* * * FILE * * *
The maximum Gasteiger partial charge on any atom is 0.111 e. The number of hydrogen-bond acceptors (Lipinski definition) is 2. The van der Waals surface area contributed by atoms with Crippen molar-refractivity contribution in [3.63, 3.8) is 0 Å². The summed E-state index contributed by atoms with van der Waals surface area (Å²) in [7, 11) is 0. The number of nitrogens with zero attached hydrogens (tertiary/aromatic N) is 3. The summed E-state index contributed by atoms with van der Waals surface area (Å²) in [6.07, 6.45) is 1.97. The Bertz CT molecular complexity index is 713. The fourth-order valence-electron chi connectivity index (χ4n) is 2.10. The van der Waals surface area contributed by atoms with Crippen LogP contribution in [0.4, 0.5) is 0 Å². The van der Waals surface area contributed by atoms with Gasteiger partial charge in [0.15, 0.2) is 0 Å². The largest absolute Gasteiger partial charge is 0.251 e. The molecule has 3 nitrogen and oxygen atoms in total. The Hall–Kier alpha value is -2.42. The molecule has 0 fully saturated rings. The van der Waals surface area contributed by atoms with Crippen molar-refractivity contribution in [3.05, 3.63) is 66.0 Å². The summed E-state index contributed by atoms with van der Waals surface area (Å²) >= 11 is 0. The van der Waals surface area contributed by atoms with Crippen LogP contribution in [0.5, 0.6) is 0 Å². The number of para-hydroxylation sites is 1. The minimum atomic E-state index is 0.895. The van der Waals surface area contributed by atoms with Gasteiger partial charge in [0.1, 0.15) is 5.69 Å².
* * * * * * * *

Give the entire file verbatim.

The maximum Gasteiger partial charge on any atom is 0.111 e. The number of hydrogen-bond acceptors (Lipinski definition) is 2. The van der Waals surface area contributed by atoms with Crippen molar-refractivity contribution in [3.63, 3.8) is 0 Å². The summed E-state index contributed by atoms with van der Waals surface area (Å²) in [7, 11) is 0. The number of nitrogens with zero attached hydrogens (tertiary/aromatic N) is 3. The summed E-state index contributed by atoms with van der Waals surface area (Å²) in [6.07, 6.45) is 1.97. The Bertz CT molecular complexity index is 713. The fourth-order valence-electron chi connectivity index (χ4n) is 2.10. The van der Waals surface area contributed by atoms with Crippen LogP contribution in [0.4, 0.5) is 0 Å². The van der Waals surface area contributed by atoms with Gasteiger partial charge in [0.15, 0.2) is 0 Å². The largest absolute Gasteiger partial charge is 0.251 e. The molecule has 3 nitrogen and oxygen atoms in total. The Hall–Kier alpha value is -2.42. The molecule has 0 fully saturated rings. The van der Waals surface area contributed by atoms with Crippen molar-refractivity contribution in [3.05, 3.63) is 66.0 Å². The summed E-state index contributed by atoms with van der Waals surface area (Å²) >= 11 is 0. The van der Waals surface area contributed by atoms with Crippen LogP contribution in [0.5, 0.6) is 0 Å². The number of para-hydroxylation sites is 1. The minimum atomic E-state index is 0.895. The van der Waals surface area contributed by atoms with Gasteiger partial charge in [0.1, 0.15) is 5.69 Å².